The Other Patagonia

Patagonia, Arizona, United States

There’s a high point in the San Rafael Valley, outside Patagonia, Arizona. It overlooks Mexico and the Sky Island mountain ranges. On a map it just looks like a plain ranch road. But to us—and every rider we bring there—it’s a special and spiritual place.

This Patagonia is known to some but not many. It’s certainly not as famous as the other, southernmost Patagonia. It’s a vast landscape defined by historic ranching, public lands management, border patrol trucks and hundreds of northern harriers and red-tailed hawks, watching the desert. Quiet is an understatement here. Deathly silent is more like it.

In the summer of 2015, we were wandering professionally. When a dear friend told us about an undiscovered cycling paradise in southern Arizona, it piqued our interest. With our bikes on the back of our 2014 Dodge ProMaster, we ventured into the desert. It was liberating and excited us for reasons that only now, can we begin to explain.

The riding in and around the San Rafael Valley gave us the perspective to form our dreams into reality. We knew we enjoyed hosting people and giving them an outdoor experience they'd never forget. Now it was time to develop routes, join an agricultural community from where our food would come, and finally, invite people to the far reaches of the Arizona desert.

It’s no secret that Tucson has world-class road riding. Mountain biking, too. What we wanted to find out is what exactly lay beyond the Santa Rita Mountains, south of Tucson. The range’s tallest peak, Mount Wrightson, rises to 9,452 feet. As you roll down its southern aspect, you enter into the Patagonia Mountains and Canelo Hills, the rim of the San Rafael Valley.

There are a number of places that have become known for their remote feel and backcountry setting. The San Rafael is one of these places. It’s sanctuary for spiritual connectivity in a time when we all need a bit more mother nature in our lives.

We hosted our first gravel camp experience here during the winter of 2016. It was obvious the trend towards gravel riding and the adventure it enables was rapidly rising. A close mentor of ours shared with us his affection for the discipline and noted that it would continue on an upward trajectory. We listened closely and began exploring every road we could find in the greater borderlands region. We discovered that between Arivaca to the west, Tombstone to the east, the historic Empire Ranch in the north and Nogales, on the border of Mexico, there are hundreds of miles of dirt, gravel and mixed terrain riding to explore. Furthermore, it turns out all roads lead to Patagonia; it just depends on how big (or small) you want to go.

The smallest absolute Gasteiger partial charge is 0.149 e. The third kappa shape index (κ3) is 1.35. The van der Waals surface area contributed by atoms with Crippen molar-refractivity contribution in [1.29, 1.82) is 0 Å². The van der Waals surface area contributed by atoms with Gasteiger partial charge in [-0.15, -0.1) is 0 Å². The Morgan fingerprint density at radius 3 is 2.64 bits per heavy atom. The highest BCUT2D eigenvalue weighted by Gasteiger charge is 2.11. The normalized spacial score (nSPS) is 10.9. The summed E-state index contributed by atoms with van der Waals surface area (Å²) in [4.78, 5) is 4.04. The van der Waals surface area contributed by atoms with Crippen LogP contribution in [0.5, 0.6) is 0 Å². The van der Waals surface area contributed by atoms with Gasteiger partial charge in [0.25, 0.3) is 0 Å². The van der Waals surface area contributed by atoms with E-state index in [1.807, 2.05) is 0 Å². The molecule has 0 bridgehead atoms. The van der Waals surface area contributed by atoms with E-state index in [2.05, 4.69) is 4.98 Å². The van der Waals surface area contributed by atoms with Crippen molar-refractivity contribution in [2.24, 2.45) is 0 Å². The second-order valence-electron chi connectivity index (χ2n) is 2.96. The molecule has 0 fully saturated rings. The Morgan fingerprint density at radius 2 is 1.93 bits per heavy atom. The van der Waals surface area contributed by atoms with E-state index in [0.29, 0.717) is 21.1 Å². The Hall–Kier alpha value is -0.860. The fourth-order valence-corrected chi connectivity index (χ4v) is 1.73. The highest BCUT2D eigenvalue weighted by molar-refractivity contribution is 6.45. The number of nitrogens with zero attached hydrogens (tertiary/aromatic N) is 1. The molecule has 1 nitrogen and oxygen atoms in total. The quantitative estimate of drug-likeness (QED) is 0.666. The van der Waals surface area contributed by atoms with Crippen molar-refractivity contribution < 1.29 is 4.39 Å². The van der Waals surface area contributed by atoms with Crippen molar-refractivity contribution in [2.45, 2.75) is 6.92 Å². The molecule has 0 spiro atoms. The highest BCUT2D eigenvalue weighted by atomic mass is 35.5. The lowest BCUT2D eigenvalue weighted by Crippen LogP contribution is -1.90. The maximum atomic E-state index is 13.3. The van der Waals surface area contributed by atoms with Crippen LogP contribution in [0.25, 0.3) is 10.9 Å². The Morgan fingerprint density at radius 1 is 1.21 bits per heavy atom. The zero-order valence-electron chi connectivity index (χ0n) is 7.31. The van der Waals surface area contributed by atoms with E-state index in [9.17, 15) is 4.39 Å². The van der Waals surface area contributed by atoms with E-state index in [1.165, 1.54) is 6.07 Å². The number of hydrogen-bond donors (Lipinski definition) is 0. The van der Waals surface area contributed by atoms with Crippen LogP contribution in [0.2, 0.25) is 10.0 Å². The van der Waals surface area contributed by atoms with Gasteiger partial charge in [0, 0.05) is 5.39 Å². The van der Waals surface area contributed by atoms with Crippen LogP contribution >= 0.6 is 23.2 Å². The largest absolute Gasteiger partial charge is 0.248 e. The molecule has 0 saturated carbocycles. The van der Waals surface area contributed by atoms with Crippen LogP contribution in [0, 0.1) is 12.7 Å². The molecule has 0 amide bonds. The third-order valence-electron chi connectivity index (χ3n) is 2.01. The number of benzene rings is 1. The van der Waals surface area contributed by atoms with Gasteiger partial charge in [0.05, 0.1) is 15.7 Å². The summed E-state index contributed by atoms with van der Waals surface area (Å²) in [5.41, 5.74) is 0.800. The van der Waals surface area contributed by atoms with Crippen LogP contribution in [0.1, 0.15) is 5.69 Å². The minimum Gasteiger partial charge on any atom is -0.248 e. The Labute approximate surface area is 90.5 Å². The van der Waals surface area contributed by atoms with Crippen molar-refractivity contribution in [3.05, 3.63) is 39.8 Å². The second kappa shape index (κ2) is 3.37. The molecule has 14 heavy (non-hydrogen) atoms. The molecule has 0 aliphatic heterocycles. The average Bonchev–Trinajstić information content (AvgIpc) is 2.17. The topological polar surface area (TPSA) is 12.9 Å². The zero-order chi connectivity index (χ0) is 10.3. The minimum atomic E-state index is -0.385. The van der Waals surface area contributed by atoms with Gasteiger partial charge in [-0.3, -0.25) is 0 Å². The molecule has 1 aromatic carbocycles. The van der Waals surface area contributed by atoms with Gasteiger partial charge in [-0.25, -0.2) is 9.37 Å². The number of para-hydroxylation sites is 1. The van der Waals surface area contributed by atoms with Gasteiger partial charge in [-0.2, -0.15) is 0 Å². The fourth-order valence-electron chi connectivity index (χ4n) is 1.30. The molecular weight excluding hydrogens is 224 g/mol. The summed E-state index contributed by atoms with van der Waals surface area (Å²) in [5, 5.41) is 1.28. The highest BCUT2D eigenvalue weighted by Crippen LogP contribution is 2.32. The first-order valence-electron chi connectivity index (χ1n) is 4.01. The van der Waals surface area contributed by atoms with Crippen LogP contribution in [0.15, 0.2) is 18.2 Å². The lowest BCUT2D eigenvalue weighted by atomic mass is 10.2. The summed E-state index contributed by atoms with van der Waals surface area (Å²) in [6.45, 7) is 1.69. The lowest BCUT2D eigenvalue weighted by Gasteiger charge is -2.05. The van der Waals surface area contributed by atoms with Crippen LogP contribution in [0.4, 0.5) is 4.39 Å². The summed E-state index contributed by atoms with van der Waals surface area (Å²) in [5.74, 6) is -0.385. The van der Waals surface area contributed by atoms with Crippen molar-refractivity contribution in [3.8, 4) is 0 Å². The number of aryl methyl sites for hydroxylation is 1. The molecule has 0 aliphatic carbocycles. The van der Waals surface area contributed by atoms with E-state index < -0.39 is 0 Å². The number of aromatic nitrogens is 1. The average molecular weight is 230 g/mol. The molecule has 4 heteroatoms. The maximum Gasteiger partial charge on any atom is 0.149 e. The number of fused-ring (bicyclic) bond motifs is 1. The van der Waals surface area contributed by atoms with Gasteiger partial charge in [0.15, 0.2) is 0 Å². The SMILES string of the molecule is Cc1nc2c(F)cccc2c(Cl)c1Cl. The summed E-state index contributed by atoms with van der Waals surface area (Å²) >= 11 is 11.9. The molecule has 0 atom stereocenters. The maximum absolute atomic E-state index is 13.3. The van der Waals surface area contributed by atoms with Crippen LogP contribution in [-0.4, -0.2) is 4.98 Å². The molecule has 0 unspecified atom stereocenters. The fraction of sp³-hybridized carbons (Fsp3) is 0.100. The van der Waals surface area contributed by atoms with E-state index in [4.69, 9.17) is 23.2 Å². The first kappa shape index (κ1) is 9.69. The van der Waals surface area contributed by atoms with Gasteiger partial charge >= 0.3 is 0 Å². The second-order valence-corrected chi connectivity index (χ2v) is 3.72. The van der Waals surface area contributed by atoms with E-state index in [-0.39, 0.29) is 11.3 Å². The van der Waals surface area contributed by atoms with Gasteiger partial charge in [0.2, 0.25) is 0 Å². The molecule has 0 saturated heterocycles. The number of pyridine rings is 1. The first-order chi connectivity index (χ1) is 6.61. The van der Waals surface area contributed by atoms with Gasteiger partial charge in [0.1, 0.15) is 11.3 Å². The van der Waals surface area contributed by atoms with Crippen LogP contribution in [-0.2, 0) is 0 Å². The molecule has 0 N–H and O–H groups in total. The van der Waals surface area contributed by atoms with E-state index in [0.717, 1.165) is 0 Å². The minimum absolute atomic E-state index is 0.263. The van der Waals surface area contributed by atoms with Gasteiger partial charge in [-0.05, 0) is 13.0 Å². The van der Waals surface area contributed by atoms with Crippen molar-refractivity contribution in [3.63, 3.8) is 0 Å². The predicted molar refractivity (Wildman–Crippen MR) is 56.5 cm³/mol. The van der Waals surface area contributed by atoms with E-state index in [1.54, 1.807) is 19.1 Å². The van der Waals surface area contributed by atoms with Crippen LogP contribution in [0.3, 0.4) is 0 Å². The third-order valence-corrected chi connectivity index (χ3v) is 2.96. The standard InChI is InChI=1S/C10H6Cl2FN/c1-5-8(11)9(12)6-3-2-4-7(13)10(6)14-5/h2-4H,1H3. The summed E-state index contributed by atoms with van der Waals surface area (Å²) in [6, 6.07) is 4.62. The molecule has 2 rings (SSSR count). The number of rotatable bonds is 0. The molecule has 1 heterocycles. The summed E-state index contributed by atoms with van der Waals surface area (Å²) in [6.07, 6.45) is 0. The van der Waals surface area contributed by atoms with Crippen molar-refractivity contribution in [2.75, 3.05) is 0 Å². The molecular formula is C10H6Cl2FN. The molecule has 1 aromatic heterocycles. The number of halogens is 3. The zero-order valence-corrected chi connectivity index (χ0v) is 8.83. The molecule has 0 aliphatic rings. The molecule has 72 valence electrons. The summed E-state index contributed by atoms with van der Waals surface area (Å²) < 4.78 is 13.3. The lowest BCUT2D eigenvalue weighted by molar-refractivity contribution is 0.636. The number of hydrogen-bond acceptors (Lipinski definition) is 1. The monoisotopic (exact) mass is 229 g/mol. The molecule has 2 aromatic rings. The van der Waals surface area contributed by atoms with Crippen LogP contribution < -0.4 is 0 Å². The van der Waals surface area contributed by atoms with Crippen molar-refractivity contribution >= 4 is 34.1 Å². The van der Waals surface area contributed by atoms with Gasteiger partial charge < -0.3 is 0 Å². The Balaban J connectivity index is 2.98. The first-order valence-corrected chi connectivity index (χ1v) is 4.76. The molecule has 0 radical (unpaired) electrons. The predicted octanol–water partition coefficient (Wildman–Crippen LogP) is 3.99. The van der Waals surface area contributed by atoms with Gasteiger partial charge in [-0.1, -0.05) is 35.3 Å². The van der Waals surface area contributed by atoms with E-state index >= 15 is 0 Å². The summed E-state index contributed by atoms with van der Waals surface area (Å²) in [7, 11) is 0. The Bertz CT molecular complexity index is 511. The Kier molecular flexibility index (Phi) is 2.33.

The riding on the borderlands is rough. It’s rugged and almost always provides a challenge. We don’t want to scare anyone, but it’s true. This place reminds you you’re human, and in order to visit historic ghost towns like Harshaw, Alto and Duquesne, you need to dig deep and ride from the heart. We call it the spirit world and it’s often visited as you depart Lochiel on the San Rafael Valley road, still tasked with 30 miles back to the Wagon Wheel Saloon.

Patagonia has become a place where we connect with nature, feel its pulse and leave inspired. It’s where the wind talks back and the road surface has you questioning every single tire option you could possible try.

The riding is big and bold. It’s humbling, and exactly why we fell in love with this place. Exactly why we want to share it with folks from around the country, the world and the cycling industry at large.  

Zander Ault and Heidi Rentz are co-owners of The Cyclist’s Menu, an Arizona-based bike tour company. The Cyclist's Menu hosts gravel and road cycling camps that focus on providing a transformational experience by connecting people to food and the land in a beautiful place. 

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THE RIDERS

Having a 12-gear cassette makes real the possibility of racing triathlons with a single front chainring. It’s great the versatility of having a bigger range of gears, being able to really keep pushing the same watts and cadence in a huge variety of gradients.

–Cesar Villalba

Even on the gravel, the shifting was so buttery smooth and quiet that I wasn’t distracted from my surroundings.

–Emily Kachorek

I think the new eTap groupset feels premium, and works flawlessly while riding on road and gravel.

–Neil Britto

With new technological advances it is exactly what I was hoping for in the upgraded version. The shifters felt great, the hoods have also been given a new feel, and the shifting felt smooth. With more gears on the cassette, the jumps between cogs felt smoother and faster. The easiness of the app and the changes that could be made on the fly were sweet!

–Roman Siromakha